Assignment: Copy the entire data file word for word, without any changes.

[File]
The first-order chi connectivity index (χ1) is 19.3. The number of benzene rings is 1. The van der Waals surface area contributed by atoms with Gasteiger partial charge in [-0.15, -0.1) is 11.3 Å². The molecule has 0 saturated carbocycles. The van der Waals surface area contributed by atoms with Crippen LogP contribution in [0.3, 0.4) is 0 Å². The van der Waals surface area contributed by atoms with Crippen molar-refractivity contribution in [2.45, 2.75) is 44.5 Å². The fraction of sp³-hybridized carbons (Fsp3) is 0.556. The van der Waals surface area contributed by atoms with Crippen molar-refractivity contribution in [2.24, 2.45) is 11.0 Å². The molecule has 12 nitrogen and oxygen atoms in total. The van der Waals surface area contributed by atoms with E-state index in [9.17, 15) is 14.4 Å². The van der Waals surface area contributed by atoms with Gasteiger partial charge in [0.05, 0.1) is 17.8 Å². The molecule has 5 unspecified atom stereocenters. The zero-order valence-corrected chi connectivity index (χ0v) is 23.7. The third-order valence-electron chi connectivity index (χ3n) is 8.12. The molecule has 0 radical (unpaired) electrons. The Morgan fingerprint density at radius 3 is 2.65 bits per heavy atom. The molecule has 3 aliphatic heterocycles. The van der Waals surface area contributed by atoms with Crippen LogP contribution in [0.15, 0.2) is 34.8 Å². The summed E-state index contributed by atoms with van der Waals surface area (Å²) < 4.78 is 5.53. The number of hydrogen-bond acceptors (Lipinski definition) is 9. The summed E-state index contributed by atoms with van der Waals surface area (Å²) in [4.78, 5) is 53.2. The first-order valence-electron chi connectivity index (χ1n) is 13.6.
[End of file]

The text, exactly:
The first-order chi connectivity index (χ1) is 19.3. The number of benzene rings is 1. The van der Waals surface area contributed by atoms with Gasteiger partial charge in [-0.15, -0.1) is 11.3 Å². The molecule has 0 saturated carbocycles. The van der Waals surface area contributed by atoms with Crippen LogP contribution in [0.3, 0.4) is 0 Å². The van der Waals surface area contributed by atoms with Crippen molar-refractivity contribution in [2.45, 2.75) is 44.5 Å². The fraction of sp³-hybridized carbons (Fsp3) is 0.556. The van der Waals surface area contributed by atoms with Crippen molar-refractivity contribution in [2.24, 2.45) is 11.0 Å². The molecule has 12 nitrogen and oxygen atoms in total. The van der Waals surface area contributed by atoms with E-state index in [9.17, 15) is 14.4 Å². The van der Waals surface area contributed by atoms with Gasteiger partial charge in [0.05, 0.1) is 17.8 Å². The molecule has 5 unspecified atom stereocenters. The zero-order valence-corrected chi connectivity index (χ0v) is 23.7. The third-order valence-electron chi connectivity index (χ3n) is 8.12. The molecule has 0 radical (unpaired) electrons. The Morgan fingerprint density at radius 3 is 2.65 bits per heavy atom. The molecule has 3 aliphatic heterocycles. The van der Waals surface area contributed by atoms with Crippen LogP contribution in [0.15, 0.2) is 34.8 Å². The summed E-state index contributed by atoms with van der Waals surface area (Å²) < 4.78 is 5.53. The number of hydrogen-bond acceptors (Lipinski definition) is 9. The summed E-state index contributed by atoms with van der Waals surface area (Å²) in [4.78, 5) is 53.2. The first-order valence-electron chi connectivity index (χ1n) is 13.6.